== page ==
Bertil Högberg: I recall a discussion we had that is touching on this issue in November 1982 in Umeå with the group when I was visiting. You were particularly active in that discussion, criticizing that we were too theoretical in a way and factual. We were presenting the case very accurately and so on, but there was very little feeling, there were very few persons actually that appeared in what we were communicating. We were talking very abstractly about the struggle, not making it relate to persons, do you recall that discussion or that perspective? I remember it because it struck me and I think we became a little bit better on that later. I then saw it as a correct analysis of what we were doing.

Sverker Sörlin: Have you kept minutes of things or notes? Because when you say that we did have a discussion in 1982, I simply have to believe you but are you positive or is it just something you want to believe?

Bertil Högberg: No, because this is a discussion that is so clear in my memory and I can link it to here because I know why I was in Umeå that year and because it influenced my thinking.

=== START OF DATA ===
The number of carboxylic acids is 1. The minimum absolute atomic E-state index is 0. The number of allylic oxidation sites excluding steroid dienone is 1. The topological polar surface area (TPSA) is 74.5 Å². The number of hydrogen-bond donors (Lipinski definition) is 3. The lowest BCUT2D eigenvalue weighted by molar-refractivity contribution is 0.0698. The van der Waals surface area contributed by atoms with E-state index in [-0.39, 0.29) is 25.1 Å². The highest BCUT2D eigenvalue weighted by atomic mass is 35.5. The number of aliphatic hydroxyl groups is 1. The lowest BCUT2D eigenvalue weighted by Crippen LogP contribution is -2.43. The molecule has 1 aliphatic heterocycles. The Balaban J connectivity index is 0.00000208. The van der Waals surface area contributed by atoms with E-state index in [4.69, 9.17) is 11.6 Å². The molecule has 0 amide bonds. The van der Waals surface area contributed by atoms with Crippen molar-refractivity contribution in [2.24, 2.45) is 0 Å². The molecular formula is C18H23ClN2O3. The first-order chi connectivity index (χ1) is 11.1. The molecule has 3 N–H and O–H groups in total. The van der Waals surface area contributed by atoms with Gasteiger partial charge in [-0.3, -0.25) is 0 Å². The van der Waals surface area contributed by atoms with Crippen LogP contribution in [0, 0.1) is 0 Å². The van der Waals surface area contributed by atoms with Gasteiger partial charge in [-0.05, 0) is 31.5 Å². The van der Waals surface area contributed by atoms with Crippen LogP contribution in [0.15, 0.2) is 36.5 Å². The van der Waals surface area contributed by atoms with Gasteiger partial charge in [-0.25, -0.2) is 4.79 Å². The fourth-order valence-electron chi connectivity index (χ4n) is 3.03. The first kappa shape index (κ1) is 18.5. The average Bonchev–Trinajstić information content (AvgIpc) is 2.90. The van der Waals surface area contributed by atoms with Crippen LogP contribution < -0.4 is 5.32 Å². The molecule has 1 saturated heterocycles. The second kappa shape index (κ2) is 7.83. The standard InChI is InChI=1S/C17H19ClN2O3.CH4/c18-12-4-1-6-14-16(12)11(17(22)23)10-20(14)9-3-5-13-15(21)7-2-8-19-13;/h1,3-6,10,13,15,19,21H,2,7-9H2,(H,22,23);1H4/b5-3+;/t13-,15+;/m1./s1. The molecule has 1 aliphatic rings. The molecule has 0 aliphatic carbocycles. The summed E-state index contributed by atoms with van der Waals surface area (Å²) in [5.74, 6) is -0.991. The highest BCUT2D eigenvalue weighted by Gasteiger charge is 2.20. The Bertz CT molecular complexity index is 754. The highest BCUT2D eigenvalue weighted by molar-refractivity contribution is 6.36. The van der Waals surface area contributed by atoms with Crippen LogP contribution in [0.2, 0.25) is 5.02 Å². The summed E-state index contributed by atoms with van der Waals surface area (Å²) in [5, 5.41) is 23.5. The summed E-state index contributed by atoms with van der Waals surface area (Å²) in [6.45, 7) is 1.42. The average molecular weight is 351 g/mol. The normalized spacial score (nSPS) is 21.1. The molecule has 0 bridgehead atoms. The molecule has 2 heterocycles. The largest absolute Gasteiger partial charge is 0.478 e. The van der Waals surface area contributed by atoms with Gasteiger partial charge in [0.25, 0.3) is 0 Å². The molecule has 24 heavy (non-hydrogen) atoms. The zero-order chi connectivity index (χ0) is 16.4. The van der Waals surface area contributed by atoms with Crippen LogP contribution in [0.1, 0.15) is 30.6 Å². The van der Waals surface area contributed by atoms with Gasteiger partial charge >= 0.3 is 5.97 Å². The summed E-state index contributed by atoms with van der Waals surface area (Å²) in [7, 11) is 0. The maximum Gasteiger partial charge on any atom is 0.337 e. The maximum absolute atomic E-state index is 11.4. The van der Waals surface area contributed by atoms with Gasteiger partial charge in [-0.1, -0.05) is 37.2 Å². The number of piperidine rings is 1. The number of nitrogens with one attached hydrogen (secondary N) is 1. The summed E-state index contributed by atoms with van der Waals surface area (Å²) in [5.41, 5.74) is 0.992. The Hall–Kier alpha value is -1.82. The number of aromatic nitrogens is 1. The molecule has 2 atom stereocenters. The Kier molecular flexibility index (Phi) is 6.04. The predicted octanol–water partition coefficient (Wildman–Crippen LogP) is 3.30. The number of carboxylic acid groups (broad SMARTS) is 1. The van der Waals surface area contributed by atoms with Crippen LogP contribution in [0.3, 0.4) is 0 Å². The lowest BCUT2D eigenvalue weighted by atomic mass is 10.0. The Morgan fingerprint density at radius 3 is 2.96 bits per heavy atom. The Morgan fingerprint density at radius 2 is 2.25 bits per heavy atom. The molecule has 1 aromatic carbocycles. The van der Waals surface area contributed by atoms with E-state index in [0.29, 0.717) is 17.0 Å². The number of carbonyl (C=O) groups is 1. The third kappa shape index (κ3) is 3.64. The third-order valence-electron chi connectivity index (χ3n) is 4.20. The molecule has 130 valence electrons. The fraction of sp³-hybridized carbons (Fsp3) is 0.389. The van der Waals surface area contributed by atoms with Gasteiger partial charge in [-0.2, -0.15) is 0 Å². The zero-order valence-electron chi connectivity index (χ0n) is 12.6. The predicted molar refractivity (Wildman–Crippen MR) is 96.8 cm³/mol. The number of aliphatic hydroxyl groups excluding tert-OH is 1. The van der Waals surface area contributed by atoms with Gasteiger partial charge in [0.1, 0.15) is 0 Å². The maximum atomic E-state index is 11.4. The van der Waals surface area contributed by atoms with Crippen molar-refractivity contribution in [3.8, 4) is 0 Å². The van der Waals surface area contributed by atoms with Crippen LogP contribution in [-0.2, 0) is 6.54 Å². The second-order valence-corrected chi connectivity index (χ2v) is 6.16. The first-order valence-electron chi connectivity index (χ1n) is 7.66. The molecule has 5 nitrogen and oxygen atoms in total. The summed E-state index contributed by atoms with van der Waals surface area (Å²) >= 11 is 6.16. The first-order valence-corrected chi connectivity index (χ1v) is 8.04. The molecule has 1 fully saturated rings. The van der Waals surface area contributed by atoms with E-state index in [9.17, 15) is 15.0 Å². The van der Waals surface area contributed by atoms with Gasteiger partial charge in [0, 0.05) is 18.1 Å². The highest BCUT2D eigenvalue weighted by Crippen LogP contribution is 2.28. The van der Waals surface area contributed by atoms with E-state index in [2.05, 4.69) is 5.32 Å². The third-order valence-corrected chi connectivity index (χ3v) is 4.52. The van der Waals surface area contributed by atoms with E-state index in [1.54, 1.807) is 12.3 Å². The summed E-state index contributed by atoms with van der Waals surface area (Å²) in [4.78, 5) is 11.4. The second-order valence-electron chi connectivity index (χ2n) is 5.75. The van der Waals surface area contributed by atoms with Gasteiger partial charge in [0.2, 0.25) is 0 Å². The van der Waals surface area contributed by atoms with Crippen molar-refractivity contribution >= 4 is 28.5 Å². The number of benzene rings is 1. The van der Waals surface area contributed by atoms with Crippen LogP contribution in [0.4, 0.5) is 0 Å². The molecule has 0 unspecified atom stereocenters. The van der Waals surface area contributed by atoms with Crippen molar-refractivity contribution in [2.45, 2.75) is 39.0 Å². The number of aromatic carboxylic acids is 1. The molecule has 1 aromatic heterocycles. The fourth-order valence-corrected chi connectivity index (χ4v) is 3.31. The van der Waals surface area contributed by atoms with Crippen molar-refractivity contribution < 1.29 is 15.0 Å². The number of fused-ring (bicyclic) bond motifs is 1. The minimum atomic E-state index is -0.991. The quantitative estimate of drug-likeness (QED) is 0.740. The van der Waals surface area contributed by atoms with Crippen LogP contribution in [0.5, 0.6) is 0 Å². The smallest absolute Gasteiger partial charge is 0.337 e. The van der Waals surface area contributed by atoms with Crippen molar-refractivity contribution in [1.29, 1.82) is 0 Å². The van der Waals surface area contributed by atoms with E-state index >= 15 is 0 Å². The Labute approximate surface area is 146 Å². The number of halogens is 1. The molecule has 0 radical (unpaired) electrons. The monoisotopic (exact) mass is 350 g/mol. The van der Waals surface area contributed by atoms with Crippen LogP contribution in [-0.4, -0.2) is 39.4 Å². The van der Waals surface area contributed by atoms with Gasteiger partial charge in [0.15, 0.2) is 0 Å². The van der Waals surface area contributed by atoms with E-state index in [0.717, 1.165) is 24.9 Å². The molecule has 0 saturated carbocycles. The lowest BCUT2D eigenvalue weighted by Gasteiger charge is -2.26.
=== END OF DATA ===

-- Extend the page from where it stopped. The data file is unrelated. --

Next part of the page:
Sverker Sörlin: So that was before I was on the board?

Bertil Högberg: Yes.

Sverker Sörlin: Or I was about to begin?

Bertil Högberg: So it was, but it touched on the same things, we could be more effective, using more people, more personal tours, people coming to speak, more music, more of that type of thing to become part of the national agenda.

Sverker Sörlin: One thing I could say and this also has to do with events, well another thing we actually did was that we went away as a group in Umeå, at least on one, maybe on a couple of occasions. We travelled to a house in the mountains, which my family owned. Somehow we managed to put up the entire membership of the group, there probably were about a dozen people, or something, and I also recall that we organized reading groups, privately and within the group. When I say privately I mean that a fraction of the group was also seeing each other privately.
We read novels or short stories; we did certainly organize studies, not just around the book you mentioned but also around the texts that we found ourselves. Now what did I want to say with this?

Bertil Högberg: That could be an outflowing of the kind of reaction that you wanted to go to…?